The RBA Board decided to maintain current policy settings despite forecasting a contraction in the September quarter. The rationale is that the experience points to the economy bouncing back quickly and that presumably a policy change may have undermined confidence in that outlook.
At its August meeting, the Reserve Bank Board decided to maintain the policy settings that it had adopted in July.
In particular, the Board decided to persevere with its decision to scale back bond purchases in early September from 5bn to 4bn per week until at least mid-November. The decision on the purchase pace from mid-November will be made at the November Board meeting, when the Board will receive a revised set of economic forecasts for the November Statement on Monetary Policy.
We found this decision surprising given that the consistent guidance which the Board has provided is that “the program will continue to be reviewed in light of economic conditions and the health situation”. A key reason behind Westpac’s view that the Board would respond to the current economic downturn was that it now appears that the economy will contract in the September quarter – a significant deterioration from the situation in July.
The Governor notes that “GDP is expected to decline in the September quarter”. Unlike previous statements which are made just before the full set of forecasts in the Statement on Monetary Policy, he does not indicate the extent of the downward revision to growth in calendar 2021. Westpac has revised down its growth rate in 2021 from 4.8% to 3.2% and acknowledges a strong bounce back in 2022, increasing our forecast from 3.2% to 4.2%.
The RBA was forecasting 4.75% for 2021 and has lifted its 2022 forecast from 3.5% to 4.0%. That probably implies that the RBA is not expecting as big a downturn in the September quarter as Westpac’s -2.2%, but nevertheless, a significant change from a month ago.
While markets were not expecting the Board to lift the current purchase program from 5bn to 6bn, as advocated by Westpac, a strong consensus was that the taper from 5bn to 4bn would be deferred. The rationale behind the Board’s decision seems to hinge on “the experience to date has been that once virus outbreaks are contained the economy bounces back quickly”. This is also Westpac’s central case, but the Delta variant represents a complex set of risks, and it seems surprising that the Board would not have adjusted this flexible policy instrument in recognition of those risks.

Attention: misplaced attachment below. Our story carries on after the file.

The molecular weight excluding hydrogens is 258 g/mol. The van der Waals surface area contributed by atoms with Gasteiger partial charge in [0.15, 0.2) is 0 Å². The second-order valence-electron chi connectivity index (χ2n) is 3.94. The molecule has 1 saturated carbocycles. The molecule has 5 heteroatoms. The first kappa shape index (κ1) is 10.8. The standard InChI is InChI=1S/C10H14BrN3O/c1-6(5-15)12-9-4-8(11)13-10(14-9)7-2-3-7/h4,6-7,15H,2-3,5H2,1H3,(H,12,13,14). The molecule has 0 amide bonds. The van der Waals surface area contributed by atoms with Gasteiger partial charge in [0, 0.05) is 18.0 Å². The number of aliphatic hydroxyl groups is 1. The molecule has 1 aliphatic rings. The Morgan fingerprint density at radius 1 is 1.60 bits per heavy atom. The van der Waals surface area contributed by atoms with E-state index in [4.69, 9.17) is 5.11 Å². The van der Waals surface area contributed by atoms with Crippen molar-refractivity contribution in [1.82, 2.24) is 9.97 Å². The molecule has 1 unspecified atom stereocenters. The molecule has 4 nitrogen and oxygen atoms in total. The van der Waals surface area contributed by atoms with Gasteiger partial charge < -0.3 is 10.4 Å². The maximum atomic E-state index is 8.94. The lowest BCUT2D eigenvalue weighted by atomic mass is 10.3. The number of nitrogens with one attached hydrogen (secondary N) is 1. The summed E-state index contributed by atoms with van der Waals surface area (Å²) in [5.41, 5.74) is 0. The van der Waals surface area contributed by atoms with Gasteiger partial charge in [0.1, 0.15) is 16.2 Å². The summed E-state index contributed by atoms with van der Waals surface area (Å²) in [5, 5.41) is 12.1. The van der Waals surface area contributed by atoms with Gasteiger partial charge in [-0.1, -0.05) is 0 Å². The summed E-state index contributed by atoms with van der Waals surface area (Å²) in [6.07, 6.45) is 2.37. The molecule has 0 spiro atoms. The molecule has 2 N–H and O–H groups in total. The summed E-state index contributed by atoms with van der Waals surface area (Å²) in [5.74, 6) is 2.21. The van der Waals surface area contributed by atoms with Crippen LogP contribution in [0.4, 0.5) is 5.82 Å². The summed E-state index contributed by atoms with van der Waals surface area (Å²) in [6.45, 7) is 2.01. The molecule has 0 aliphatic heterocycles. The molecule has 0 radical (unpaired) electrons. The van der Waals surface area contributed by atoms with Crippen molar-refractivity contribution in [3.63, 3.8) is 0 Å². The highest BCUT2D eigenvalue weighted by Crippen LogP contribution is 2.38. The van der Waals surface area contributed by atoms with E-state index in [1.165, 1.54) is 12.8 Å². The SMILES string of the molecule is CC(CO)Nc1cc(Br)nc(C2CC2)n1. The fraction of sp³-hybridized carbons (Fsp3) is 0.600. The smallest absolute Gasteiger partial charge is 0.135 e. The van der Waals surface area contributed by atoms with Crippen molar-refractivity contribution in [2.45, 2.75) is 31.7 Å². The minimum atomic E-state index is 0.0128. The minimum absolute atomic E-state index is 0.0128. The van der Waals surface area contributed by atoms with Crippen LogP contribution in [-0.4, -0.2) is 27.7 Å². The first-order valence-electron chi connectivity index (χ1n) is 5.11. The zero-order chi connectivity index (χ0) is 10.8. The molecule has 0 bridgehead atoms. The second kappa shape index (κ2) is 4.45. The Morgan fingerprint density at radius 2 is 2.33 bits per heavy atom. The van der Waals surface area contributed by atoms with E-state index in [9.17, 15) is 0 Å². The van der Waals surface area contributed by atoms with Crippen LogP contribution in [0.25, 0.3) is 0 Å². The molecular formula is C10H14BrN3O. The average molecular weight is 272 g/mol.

In the Minutes of the July meeting, it was noted that “members acknowledged that an argument could be made to maintain the pace of bond purchases at 5bn per week”. This aspect of the Board discussion was not communicated in the Governor’s statement following the July meeting. So despite no indication today of a healthy debate, it may be that we see more colour on this issue in the Minutes.
Following the strong labour report for May, which was not available for the last set of forecasts, we are not surprised that the unemployment forecast for 2022 has been reduced from 4.5% to 4.25%. There is also an uplift in the inflation forecast, with the forecast in the May Statement on Monetary Policy at 2% for mid-2023, and the full 2023 forecast being set at 2.25%.
With such a major change in the economic outlook and yet no response to the current bond program, the hurdle for adjusting policy is surprisingly high.
Westpac’s view was that the bond purchase program was designed to be a flexible policy instrument that could respond to unexpected shocks, allowing the RBA to support government policy to deal with the current crisis. In that regard, we thought that the market consensus for merely deferring the taper would not have sent a sufficiently strong signal and believed that an actual lift in the program size was the appropriate response.
Arguably, what we have seen today is the view that adjusting policy may have detracted from the perception of the RBA’s confidence in the recovery.
The Board will still retain flexibility to respond in September or October should conditions deteriorate substantially more than their central view. However, given the decision today in light of such a sharp deterioration in the near-term outlook, it seems likely that there will be no policy adjustment in September and October.
Westpac’s central case remains that by the November Board meeting, the recovery will be underway, particularly supported by widespread vaccination, and it would then be appropriate for the Board to scale back its purchases to a 3bn weekly pace.
We remain comfortable with our view that the Board will begin raising the cash rate in the March quarter of 2023 and are encouraged by the improved medium-term outlook in the RBA’s forecasts for unemployment, inflation, and economic growth.